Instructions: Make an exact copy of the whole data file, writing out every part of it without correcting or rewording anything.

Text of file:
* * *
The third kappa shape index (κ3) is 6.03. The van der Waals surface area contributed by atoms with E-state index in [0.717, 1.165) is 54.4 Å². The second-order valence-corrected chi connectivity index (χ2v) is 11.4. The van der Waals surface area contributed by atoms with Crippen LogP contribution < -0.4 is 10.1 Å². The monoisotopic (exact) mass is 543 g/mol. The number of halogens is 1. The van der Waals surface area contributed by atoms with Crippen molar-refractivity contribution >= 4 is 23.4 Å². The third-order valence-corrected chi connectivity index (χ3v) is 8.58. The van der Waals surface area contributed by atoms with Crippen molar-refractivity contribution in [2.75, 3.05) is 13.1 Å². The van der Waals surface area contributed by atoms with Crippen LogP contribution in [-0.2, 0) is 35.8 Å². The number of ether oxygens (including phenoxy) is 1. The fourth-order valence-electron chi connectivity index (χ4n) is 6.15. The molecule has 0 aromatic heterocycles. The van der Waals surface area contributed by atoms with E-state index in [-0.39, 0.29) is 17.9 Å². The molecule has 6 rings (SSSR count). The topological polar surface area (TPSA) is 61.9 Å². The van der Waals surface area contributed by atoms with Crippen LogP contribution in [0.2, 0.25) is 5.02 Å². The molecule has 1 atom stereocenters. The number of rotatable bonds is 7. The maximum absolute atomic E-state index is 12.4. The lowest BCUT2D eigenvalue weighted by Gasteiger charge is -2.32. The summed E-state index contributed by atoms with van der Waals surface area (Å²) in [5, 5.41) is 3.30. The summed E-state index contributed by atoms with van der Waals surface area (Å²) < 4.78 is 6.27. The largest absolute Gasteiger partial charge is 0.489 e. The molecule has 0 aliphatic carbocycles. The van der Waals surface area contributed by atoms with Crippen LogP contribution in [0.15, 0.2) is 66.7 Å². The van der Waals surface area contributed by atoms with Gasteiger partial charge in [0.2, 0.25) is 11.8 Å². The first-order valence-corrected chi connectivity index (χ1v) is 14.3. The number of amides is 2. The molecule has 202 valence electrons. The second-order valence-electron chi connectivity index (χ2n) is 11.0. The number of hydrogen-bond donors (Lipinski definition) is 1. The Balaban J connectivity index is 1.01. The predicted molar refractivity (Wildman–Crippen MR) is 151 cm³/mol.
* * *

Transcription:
The third kappa shape index (κ3) is 6.03. The van der Waals surface area contributed by atoms with E-state index in [0.717, 1.165) is 54.4 Å². The second-order valence-corrected chi connectivity index (χ2v) is 11.4. The van der Waals surface area contributed by atoms with Crippen LogP contribution < -0.4 is 10.1 Å². The monoisotopic (exact) mass is 543 g/mol. The number of halogens is 1. The van der Waals surface area contributed by atoms with Crippen molar-refractivity contribution >= 4 is 23.4 Å². The third-order valence-corrected chi connectivity index (χ3v) is 8.58. The van der Waals surface area contributed by atoms with Crippen molar-refractivity contribution in [2.75, 3.05) is 13.1 Å². The van der Waals surface area contributed by atoms with Crippen LogP contribution in [-0.2, 0) is 35.8 Å². The number of ether oxygens (including phenoxy) is 1. The fourth-order valence-electron chi connectivity index (χ4n) is 6.15. The molecule has 0 aromatic heterocycles. The van der Waals surface area contributed by atoms with E-state index in [-0.39, 0.29) is 17.9 Å². The molecule has 6 rings (SSSR count). The topological polar surface area (TPSA) is 61.9 Å². The van der Waals surface area contributed by atoms with Crippen LogP contribution in [0.2, 0.25) is 5.02 Å². The molecule has 1 atom stereocenters. The number of rotatable bonds is 7. The maximum absolute atomic E-state index is 12.4. The lowest BCUT2D eigenvalue weighted by Gasteiger charge is -2.32. The summed E-state index contributed by atoms with van der Waals surface area (Å²) in [5, 5.41) is 3.30. The summed E-state index contributed by atoms with van der Waals surface area (Å²) < 4.78 is 6.27. The largest absolute Gasteiger partial charge is 0.489 e. The molecule has 0 aliphatic carbocycles. The van der Waals surface area contributed by atoms with Crippen LogP contribution in [0.15, 0.2) is 66.7 Å². The van der Waals surface area contributed by atoms with Gasteiger partial charge in [0.2, 0.25) is 11.8 Å². The first-order valence-corrected chi connectivity index (χ1v) is 14.3. The number of amides is 2. The molecule has 202 valence electrons. The second-order valence-electron chi connectivity index (χ2n) is 11.0. The number of hydrogen-bond donors (Lipinski definition) is 1. The Balaban J connectivity index is 1.01. The predicted molar refractivity (Wildman–Crippen MR) is 151 cm³/mol.